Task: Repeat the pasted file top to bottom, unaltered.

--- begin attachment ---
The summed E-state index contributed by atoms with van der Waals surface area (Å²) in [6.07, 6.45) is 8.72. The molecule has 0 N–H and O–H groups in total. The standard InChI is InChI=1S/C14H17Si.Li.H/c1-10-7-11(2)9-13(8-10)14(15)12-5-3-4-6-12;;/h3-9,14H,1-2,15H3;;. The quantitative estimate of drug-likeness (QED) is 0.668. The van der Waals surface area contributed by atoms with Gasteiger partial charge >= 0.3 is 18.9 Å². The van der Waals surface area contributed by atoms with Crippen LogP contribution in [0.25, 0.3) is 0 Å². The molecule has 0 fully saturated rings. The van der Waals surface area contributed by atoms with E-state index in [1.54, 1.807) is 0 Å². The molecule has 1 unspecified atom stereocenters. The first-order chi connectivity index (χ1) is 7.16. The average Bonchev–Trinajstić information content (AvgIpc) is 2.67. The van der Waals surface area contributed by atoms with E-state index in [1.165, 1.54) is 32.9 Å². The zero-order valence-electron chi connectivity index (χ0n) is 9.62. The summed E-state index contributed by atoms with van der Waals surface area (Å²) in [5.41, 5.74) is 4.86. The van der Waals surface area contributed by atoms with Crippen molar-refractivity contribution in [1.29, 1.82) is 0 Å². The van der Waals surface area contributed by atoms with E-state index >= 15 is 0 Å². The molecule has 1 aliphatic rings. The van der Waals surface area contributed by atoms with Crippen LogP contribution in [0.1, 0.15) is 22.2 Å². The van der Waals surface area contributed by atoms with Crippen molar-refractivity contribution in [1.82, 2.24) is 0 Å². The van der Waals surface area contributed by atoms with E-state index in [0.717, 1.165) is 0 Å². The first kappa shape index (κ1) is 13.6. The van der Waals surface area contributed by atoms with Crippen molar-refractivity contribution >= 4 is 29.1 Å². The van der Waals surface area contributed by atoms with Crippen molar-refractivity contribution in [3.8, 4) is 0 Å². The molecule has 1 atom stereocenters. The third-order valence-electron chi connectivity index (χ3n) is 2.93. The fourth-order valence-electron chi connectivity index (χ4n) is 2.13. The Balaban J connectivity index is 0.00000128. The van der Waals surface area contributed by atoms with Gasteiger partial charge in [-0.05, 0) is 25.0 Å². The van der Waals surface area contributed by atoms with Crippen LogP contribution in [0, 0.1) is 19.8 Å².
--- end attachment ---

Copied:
The summed E-state index contributed by atoms with van der Waals surface area (Å²) in [6.07, 6.45) is 8.72. The molecule has 0 N–H and O–H groups in total. The standard InChI is InChI=1S/C14H17Si.Li.H/c1-10-7-11(2)9-13(8-10)14(15)12-5-3-4-6-12;;/h3-9,14H,1-2,15H3;;. The quantitative estimate of drug-likeness (QED) is 0.668. The van der Waals surface area contributed by atoms with Gasteiger partial charge >= 0.3 is 18.9 Å². The van der Waals surface area contributed by atoms with Crippen LogP contribution in [0.25, 0.3) is 0 Å². The molecule has 0 fully saturated rings. The van der Waals surface area contributed by atoms with E-state index in [1.54, 1.807) is 0 Å². The molecule has 1 unspecified atom stereocenters. The first-order chi connectivity index (χ1) is 7.16. The average Bonchev–Trinajstić information content (AvgIpc) is 2.67. The van der Waals surface area contributed by atoms with E-state index in [1.165, 1.54) is 32.9 Å². The zero-order valence-electron chi connectivity index (χ0n) is 9.62. The summed E-state index contributed by atoms with van der Waals surface area (Å²) in [5.41, 5.74) is 4.86. The van der Waals surface area contributed by atoms with Crippen molar-refractivity contribution in [1.29, 1.82) is 0 Å². The van der Waals surface area contributed by atoms with E-state index >= 15 is 0 Å². The molecule has 1 aliphatic rings. The van der Waals surface area contributed by atoms with Crippen LogP contribution in [0.1, 0.15) is 22.2 Å². The van der Waals surface area contributed by atoms with Crippen molar-refractivity contribution in [1.82, 2.24) is 0 Å². The van der Waals surface area contributed by atoms with E-state index in [0.717, 1.165) is 0 Å². The first kappa shape index (κ1) is 13.6. The van der Waals surface area contributed by atoms with Crippen molar-refractivity contribution >= 4 is 29.1 Å². The van der Waals surface area contributed by atoms with Crippen molar-refractivity contribution in [3.8, 4) is 0 Å². The molecule has 1 atom stereocenters. The third-order valence-electron chi connectivity index (χ3n) is 2.93. The fourth-order valence-electron chi connectivity index (χ4n) is 2.13. The Balaban J connectivity index is 0.00000128. The van der Waals surface area contributed by atoms with Gasteiger partial charge in [-0.05, 0) is 25.0 Å². The van der Waals surface area contributed by atoms with Crippen LogP contribution in [0, 0.1) is 19.8 Å².